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MONDAY, Feb. 10, 2014 (HealthDay News) -- Poorer patients do better after leaving the hospital if they receive help from specially trained laypeople known as community health workers, a new study finds.
"Hospitals have been challenged to transform into comprehensive health systems capable of responding to acute illness with proactive, patient-centered and community-based care. This study may help inform health systems as they redesign their workforces and care practices to achieve this goal," said Dr. Shreya Kangovi, of the University of Pennsylvania Perelman School of Medicine, and colleagues.
Researchers looked at nearly 450 hospitalized patients in the United States who had low incomes and were uninsured or covered by Medicaid, the tax-supported insurance program. About half of the patients worked with community health workers to develop an action plan to help them stay healthy after discharge, while the other patients were placed in a control group that received usual care.
The community health workers encouraged patients to schedule and attend medical appointments after they left the hospital, and even offered to accompany them to their first appointment. The workers helped patients for at least two weeks after they left the hospital.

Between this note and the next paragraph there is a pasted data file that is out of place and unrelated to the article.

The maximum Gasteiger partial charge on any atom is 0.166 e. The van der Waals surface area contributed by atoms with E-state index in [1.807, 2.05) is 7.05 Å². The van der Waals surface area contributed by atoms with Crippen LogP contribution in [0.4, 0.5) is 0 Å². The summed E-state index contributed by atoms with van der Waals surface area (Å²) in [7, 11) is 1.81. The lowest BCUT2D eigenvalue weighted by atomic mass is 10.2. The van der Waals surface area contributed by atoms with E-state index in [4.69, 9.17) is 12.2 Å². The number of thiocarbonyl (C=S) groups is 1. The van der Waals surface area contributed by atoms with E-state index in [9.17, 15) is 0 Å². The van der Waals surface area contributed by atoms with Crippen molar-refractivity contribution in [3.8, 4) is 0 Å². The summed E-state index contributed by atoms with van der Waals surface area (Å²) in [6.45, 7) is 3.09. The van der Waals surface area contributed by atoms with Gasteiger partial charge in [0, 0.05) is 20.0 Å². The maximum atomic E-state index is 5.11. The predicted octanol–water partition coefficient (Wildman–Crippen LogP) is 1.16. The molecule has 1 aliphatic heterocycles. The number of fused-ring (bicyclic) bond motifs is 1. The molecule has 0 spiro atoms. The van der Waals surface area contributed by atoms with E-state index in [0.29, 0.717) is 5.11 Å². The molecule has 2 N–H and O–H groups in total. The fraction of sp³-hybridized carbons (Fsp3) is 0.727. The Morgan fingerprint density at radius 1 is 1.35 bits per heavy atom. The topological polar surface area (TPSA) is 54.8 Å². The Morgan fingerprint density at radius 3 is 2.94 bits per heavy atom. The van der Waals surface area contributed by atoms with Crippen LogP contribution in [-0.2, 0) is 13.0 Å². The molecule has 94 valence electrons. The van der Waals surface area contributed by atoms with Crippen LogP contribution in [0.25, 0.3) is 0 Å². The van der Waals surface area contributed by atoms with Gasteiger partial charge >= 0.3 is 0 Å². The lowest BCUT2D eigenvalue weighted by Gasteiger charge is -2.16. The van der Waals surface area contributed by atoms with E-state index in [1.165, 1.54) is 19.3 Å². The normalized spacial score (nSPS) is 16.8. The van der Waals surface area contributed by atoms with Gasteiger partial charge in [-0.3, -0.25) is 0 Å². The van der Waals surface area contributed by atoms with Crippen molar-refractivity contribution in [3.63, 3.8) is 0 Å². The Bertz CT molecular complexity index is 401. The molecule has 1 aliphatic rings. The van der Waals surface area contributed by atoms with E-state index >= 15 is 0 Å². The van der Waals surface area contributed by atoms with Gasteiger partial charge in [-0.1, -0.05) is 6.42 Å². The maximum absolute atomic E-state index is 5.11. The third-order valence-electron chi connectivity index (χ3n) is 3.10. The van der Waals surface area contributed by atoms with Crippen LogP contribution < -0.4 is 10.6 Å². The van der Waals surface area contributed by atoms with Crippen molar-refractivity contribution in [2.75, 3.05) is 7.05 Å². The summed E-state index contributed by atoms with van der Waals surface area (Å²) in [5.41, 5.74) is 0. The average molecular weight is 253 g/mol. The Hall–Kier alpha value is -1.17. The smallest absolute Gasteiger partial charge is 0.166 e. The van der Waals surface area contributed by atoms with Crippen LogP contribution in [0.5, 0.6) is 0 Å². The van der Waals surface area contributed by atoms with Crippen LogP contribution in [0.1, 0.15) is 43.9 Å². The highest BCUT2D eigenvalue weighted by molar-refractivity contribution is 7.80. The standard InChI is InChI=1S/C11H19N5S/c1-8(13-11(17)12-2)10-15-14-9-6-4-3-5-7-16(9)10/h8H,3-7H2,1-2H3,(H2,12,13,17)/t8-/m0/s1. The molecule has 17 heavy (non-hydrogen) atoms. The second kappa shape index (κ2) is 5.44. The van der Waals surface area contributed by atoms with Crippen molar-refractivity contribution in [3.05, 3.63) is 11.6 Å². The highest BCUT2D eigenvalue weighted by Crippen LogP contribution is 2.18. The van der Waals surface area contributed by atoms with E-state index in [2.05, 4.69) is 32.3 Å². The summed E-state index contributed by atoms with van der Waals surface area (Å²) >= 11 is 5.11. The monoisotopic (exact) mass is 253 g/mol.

Compared to those who received no assistance, the patients who were assisted by community care workers were more likely to get follow-up primary care within 14 days after leaving the hospital (60 percent vs. 48 percent) and less likely to be readmitted to the hospital within 30 days (about 2 percent vs. 5.5 percent).
Patients who were supported by community care workers were also more likely to receive high-quality discharge information when leaving the hospital and to have greater improvements in mental health, according to the study published online Feb. 10 in the journal JAMA Internal Medicine.
There were no differences between the two patient groups in terms of physical health improvements, satisfaction with medical care or with taking medications as prescribed.
-- Robert Preidt
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SOURCE: JAMA Internal Medicine, news release, Feb. 10, 2014